Markets hit by fresh trade fears after Trump comments

Despite Trump tweet Ford says it won’t make hatchback in US	 	 	 			KAREN BLEIER  AFP  Getty Images

Despite Trump tweet Ford says it won’t make hatchback in US KAREN BLEIER AFP Getty Images

Ford Motor Company on Sunday pushed back against President TrumpDonald John TrumpTiger Woods calls Nike's Kaepernick campaign a "beautiful spot" EPA lost more than 1,500 workers in first 18 months of Trump administration: report Trump: Races that GOP was not thinking about winning "are now very close" MORE's claim that it can build a China-made hatchback model in the USA after it scrapped plans to sell it domestically because of the president's tariffs. The currency fell 1.3 percent on Friday and was last at Dollars 0.7112. "You are back to the highly politically charged question - is this currency manipulation or not?"

"The days of the USA being ripped-off by other nations is OVER!"

Market prices are reflected in a glass window at the Tokyo Stock Exchange (TSE) in Tokyo, Japan, February 6, 2018.

MSCI's broadest index of Asia-Pacific shares outside Japan was last down 0.7 percent, piling on losses from last week when it dropped 3.5 percent for its worst weekly showing since mid-March. Beijing has threatened to retaliate against any measures out of Washington. Computer and phone makers are involved in a global supply chain that includes Chinese manufacturing, and that can't be easily excluded without harm to United States companies, Intel said in a letter to the trade representative. Cell phones, the biggest US import from China, have so far been spared but would be hit if Trump activates the new $267 billion tariff list.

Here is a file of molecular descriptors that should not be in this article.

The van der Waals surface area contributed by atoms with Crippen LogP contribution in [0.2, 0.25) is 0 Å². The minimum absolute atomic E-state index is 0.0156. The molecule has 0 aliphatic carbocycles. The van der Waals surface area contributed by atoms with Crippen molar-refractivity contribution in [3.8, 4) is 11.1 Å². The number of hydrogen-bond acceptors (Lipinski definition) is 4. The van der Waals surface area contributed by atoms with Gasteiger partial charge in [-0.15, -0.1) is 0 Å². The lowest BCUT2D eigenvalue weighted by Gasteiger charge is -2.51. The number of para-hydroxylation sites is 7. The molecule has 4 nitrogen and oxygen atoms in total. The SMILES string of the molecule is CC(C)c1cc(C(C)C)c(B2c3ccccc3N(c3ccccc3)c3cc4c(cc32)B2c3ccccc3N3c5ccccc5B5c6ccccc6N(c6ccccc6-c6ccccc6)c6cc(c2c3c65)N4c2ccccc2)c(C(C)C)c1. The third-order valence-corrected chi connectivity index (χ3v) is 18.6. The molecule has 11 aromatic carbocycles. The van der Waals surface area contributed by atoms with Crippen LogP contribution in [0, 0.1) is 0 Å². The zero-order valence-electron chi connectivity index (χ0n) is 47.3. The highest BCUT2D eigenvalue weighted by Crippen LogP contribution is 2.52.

The Hang Seng and CSI 300 indices are both down 1% on the day while the Shanghai Composite is down 0.7% now after the break.

Japan's Nikkei, which had opened lower, ended 0.3 percent higher after revised second-quarter gross domestic product data showed the world's third-biggest economy grew at its fastest pace since 2016.

The greenback has already rallied against a number of emerging markets units - with India's rupee at record lows and the Indonesian rupiah at a 20-year trough - on fears that economic crises in Argentina, South Africa and Turkey could spread globally.

Some Asian economies too are vulnerable, Nomura analysts said in a lengthy report with many countries burdened with high private debt. They also noted a "concentration risk" from some of the world's largest funds' heavy investments in emerging-market assets.

Chinese shares were battered with the blue-chip index off 1.4 percent.

The Australian dollar, a proxy for Chinese growth because of the large amount of metals it sells there, hovered near its lowest in 2 1/2 years and was last at $0.7115.

Oil prices bucked the trend, after three straight days of losses. Brent crude futures LCOc1 added 39 cents to United States dollars 77.22 a barrel.

Spot gold was mostly unchanged at Dollars 1,194.81.

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